Top investment banks raise intern pay to $16,000 a month amid Wall Street talent war

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The world’s biggest investment banks are struggling to retain quality talent in a tight job market, with some interns receiving salaries of $16,000 a month. A nationwide labor shortage continues to push industries in search of quality workers, with the financial sector particularly hard hit as it simultaneously faces exceptionally high turnover.

Grueling hours and demanding schedules explain widespread dissatisfaction among young bankers begging for work only 80 hours per week.

As the biggest companies strive to maintain a stable pool of cutting-edge talent, compensation is skyrocketing to new heights. In the past year alone, intern compensation has increased by 37.2% at leading global investment banks, with some earning the equivalent of $200,000 a year.

But it’s not just neighboring banks that Wall Street must battle to attract talent. Traditional suit-and-tie banking firms must now compete with more modern, flexible tech firms that offer an alternative to Wall Street’s famous 100-hour workweek.

Related: Apple is taking major steps to tackle labor shortages

For decades, Wall Street has been the epicenter of bright, eager graduates starting and advancing their careers in the financial industry. Now, with fierce competition and flexible working alternatives, the hustle and bustle of FiDi doesn’t seem quite as glamorous for new talent who might prefer working from home or – dare I say – the West Coast.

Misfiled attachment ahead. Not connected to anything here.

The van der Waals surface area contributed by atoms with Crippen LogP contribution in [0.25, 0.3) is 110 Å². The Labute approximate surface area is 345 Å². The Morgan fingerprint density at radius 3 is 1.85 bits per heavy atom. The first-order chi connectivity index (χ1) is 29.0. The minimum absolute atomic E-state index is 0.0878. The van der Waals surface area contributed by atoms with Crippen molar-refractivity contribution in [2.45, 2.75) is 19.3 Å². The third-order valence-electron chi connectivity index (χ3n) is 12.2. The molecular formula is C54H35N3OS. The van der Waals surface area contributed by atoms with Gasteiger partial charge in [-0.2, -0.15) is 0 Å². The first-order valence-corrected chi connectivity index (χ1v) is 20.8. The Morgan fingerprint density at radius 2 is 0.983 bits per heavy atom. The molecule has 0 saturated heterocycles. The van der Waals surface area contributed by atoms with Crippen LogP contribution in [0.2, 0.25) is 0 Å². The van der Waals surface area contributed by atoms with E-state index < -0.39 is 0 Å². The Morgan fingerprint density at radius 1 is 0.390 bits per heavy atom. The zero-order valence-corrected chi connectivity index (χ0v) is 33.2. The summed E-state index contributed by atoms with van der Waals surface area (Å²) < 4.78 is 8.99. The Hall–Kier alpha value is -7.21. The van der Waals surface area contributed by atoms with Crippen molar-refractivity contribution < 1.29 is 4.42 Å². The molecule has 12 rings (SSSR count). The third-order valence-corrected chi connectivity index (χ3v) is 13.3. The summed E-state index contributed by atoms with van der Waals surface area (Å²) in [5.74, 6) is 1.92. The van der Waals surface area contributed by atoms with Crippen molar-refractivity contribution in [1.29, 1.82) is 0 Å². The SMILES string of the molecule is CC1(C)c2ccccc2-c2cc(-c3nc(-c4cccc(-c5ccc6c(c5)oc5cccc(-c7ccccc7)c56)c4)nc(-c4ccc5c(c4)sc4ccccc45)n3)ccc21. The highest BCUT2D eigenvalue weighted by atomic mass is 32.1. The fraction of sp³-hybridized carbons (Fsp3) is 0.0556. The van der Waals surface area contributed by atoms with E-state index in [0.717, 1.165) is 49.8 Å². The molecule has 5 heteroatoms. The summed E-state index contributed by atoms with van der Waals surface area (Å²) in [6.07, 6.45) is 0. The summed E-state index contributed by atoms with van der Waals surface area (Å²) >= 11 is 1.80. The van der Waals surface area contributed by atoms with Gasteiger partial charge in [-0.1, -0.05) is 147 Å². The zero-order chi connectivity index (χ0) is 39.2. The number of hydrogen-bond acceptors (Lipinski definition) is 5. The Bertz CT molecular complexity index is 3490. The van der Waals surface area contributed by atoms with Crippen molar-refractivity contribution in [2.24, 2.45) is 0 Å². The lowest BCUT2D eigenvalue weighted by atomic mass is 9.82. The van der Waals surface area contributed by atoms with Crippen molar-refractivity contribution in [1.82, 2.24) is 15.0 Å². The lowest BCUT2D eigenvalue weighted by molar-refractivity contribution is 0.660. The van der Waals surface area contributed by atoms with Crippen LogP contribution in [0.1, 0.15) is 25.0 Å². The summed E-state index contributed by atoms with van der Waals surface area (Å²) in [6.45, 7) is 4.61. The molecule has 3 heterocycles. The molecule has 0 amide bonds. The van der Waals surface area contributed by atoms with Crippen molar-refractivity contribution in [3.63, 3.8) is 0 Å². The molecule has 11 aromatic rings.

Over the past two years, Silicon Valley has become a growing and viable competitor for new talent, with more than half of Glassdoor’s highest-paying internships at tech companies in central California.

And yet, despite competition and changing workplace norms, Wall Street still attracts graduates eager to jump-start their careers. Goldman Sachs received a record number of applications for its summer internship program this year, a substantial 27% increase over last year. The rise could be partly due to higher salaries for entry-level positions, but applications have nonetheless poured in.

Still, the question is not so much whether the talent will stick around for the summer or not, but whether the candidates are here for the long haul. Although Goldman has seen a record influx of job applications, its employees continue to report a toxic and unsustainable work culture – with some citing “harassment” and abuse as reasons for quitting.

Only time will tell, but if Wall Street is serious about competing for top talent, it could take more than a generous paycheck in the long run.

Related: Labor Shortage? Depends on who you ask.

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